Hoosier businesses are bracing for the toughest test many of them have ever faced.
Concerns about the spread of COVID-19 have put in peril thousands of businesses, from restaurants and hotels to airlines and manufacturers of consumer goods.
“I’ve been doing this since 1982, and I don’t have anything that I can draw from that’s going to help me anticipate or prepare for this,” said Jay Jaffe, a bankruptcy attorney at Faegre Drinker Biddle & Reath, who’s expecting a wave of new clients.
The turmoil is leaving almost no industry untouched but is especially devastating to the hospitality industry—including hotels, restaurants and conventions—which is one of Indianapolis’ key industries.
Cancellations or postponements of major spring sports events and conventions downtown already have stripped this winter and spring of an estimated $60 million economic impact.
And Indianapolis events with an estimated collective impact of $440 million face an uncertain future, including the May 24 Indianapolis 500.
Veteran Indianapolis hotelier Jim Dora Jr. estimated that the occupancy rate of his Crowne Plaza at the Indianapolis International Airport is in the low-20% range.
“Our product has a one-day shelf life—sell it today or never sell it again in the history of man,” said Dora, president of Indianapolis-based General Hotels Corp. “So, while we may climb our way out of this whole … we will not make up for these losses.”
Gov. Eric Holcomb on March 16 directed restaurants, bars and nightclubs across the state to close—except for delivery and carryout—through at least the end of March.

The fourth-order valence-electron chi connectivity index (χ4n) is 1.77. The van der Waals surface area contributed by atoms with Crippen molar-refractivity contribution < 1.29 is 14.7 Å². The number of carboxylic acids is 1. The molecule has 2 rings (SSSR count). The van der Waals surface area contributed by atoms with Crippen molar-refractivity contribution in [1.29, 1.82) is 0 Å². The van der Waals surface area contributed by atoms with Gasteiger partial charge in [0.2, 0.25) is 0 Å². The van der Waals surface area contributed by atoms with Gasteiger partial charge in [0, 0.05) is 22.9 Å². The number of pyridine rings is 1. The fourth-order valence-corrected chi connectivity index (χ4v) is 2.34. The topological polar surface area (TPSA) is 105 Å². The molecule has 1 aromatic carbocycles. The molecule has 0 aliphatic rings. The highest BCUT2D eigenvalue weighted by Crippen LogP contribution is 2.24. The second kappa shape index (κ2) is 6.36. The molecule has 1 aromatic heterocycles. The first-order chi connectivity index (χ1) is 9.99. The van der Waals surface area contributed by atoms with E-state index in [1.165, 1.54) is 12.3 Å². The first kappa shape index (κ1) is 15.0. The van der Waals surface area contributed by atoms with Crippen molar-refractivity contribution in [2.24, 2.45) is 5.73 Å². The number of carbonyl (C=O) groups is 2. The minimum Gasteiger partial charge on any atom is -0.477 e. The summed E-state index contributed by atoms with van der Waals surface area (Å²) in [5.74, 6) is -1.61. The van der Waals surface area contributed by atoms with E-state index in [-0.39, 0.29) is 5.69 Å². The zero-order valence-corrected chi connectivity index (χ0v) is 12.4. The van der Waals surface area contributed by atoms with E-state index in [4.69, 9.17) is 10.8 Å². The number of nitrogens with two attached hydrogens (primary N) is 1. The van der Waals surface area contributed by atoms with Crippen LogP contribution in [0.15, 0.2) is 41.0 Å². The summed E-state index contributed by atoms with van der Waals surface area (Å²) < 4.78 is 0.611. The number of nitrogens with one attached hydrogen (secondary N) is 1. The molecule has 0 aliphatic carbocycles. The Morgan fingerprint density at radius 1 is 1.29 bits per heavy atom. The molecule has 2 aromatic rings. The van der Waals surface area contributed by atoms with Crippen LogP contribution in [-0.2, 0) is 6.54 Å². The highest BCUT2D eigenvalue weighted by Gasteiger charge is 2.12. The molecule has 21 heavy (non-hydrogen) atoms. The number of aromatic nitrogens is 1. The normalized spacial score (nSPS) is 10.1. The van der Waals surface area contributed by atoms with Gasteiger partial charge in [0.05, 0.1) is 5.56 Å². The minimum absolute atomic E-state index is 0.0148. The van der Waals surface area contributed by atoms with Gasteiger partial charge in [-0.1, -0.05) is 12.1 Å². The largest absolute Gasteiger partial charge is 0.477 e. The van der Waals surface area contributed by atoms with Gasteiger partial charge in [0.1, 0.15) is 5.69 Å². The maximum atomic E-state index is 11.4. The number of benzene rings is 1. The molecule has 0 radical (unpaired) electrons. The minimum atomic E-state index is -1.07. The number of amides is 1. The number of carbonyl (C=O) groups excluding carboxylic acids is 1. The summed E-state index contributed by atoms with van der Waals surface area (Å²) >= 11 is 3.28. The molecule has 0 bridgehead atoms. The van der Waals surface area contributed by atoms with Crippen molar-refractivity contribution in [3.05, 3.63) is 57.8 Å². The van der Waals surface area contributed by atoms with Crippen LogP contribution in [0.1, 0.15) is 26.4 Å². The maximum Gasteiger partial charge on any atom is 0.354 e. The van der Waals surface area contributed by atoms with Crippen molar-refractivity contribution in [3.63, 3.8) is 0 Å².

The same day, Mayor Joe Hogsett ordered movie theaters, fitness centers and other highly populated gathering places to close. Other central Indiana mayors took similar actions.
Patrick Tamm, president of the Indiana Restaurant and Lodging Association, said about 14% of Indiana residents work in the restaurant or hospitality industries, and many will need assistance paying their bills.
But many of their employers won’t be in a position to offer much help. Restaurants operate on notoriously thin profit margins, which raises the specter of widespread bankruptcies.
“If you are in a high-labor-intensive business and you rely on cash flow to pay your bills—which is the case for most restaurants and hair salons—you can’t muscle through the next six months and then go for a business loan,” said Michael Hicks, director of Ball State University’s Center for Business and Economic Research. “You are going to have to lay people off this week, probably.”
Hicks said manufacturers, which employ more than half a million Hoosiers, already were feeling the impact of COVID-19 before its sweep across the United States in recent weeks.
The first outbreak was in China late last year, throwing a wrench in worldwide supply chains and altering operations for such Hoosier firms as Columbus-based Cummins Inc., which makes diesel engines, and Indianapolis-based Hurco Cos., which makes computerized machine tools.